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Food safety culture


What is food safety culture?

Food safety culture in a business is how everyone (owners, managers, employees) thinks and acts in their daily job to make sure that the food they make or serve is safe. It's about having pride in producing safe food every time, recognising that a good quality product must be safe to eat. Food safety is your top priority.

A strong food safety cu lture comes from people understanding the importance of making safe food and committing to doing whatever it takes, every time. It starts at the top but needs everyone's support across the business.

Why is it important?

A good food safety culture can protect:

  • consumers from foodborne illness

  • your brand's reputation

  • your business from financial loss.

The facts

  • 4.1 million cases of foodborne illness (each year) with contaminated food causing about 30,800 hospitalisations and 76 deaths [1]

  • 70 food recalls a year, mostly due to contamination by disease-causing microorganisms, or allergens that were not declared on the label.

Unsafe food can be linked to poor hygiene practices or mistakes by people handling food. This can occur, even when people are trained and businesses are inspected and audited.

Food businesses need to focus on people as well as processes: especially what the people who handle our food know and what they do in their everyday work in their workplaces.

Food safety is everyone's responsibility: Avoid illness and other costs of mistakes; a trustworthy product & brand; Safe behaviour makes safe food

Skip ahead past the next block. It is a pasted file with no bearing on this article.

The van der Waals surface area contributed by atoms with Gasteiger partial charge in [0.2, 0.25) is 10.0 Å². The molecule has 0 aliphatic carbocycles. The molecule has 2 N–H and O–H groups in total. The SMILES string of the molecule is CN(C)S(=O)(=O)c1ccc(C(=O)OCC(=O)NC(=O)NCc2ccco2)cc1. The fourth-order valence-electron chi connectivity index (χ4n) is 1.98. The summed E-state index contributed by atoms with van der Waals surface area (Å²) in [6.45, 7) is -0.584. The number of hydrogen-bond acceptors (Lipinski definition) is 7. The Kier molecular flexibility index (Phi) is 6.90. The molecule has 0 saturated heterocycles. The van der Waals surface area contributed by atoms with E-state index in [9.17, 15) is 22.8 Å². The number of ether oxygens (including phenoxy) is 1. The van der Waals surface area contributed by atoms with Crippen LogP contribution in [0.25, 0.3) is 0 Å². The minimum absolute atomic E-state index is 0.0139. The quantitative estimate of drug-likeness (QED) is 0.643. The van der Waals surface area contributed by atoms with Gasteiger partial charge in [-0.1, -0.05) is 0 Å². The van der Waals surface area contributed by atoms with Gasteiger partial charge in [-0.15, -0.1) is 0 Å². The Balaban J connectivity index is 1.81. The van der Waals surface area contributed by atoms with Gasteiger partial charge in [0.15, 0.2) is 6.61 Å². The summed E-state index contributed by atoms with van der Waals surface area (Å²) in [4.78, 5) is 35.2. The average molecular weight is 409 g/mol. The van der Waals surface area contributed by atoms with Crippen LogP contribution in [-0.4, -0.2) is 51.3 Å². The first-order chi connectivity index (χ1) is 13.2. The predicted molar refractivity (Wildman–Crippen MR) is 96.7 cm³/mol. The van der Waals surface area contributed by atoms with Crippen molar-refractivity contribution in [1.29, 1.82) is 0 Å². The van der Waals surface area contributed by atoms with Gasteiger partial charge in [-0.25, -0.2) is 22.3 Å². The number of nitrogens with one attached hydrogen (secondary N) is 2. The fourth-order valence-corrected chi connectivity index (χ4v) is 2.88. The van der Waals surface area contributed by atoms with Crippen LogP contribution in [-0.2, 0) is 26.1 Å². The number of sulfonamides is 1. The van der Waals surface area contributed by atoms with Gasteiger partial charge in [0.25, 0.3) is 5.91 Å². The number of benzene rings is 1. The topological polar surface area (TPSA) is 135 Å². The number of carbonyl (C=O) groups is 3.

Where do I start?

FSANZ has developed some easy-to-use tools and resources to help businesses and regulators work together to improve food safety culture, through a 3-step process:

Step 1: Know where your business stands

We've put together a short questionnaire to help you do a quick 'health check' of your business's food safety culture. You'll get a picture of how your decision makers and team members rank the business's overall approach to food safety - from the general philosophy in the workplace, to training and monitoring arrangements, to the relationship with food regulators. Do a health check of your food safety culture.

Step 2: Do something to make a difference

Achieving a strong food safety culture takes effective leadership and commitment, and contributions and support from everyone in your business. Shape and strengthen your food safety culture.

Step 3: Follow through for a long-lasting impact

Track and improve your food safety culture. FSANZ is working with food regulatory agencies to trial food safety culture resources with selected food businesses. These resources include​ ‘culture maturity matrix’ documents to help businesses self-assess their culture, identify strengths and weaknesses and track progress over time. 

This Step 3 resource has been drafted with the aim of helping food businesses measure their food safety culture in more detail. It is for information only – it is not a validated tool for auditing or regulatory purposes.

Download the Step 3 resource (PDF 965 kb)


Visit our Food Safety Hub.​


  1. Kirk M, Ford L, Glass K, Hall G. Foodborne illness, Australia, circa 2000 and circa 2010.




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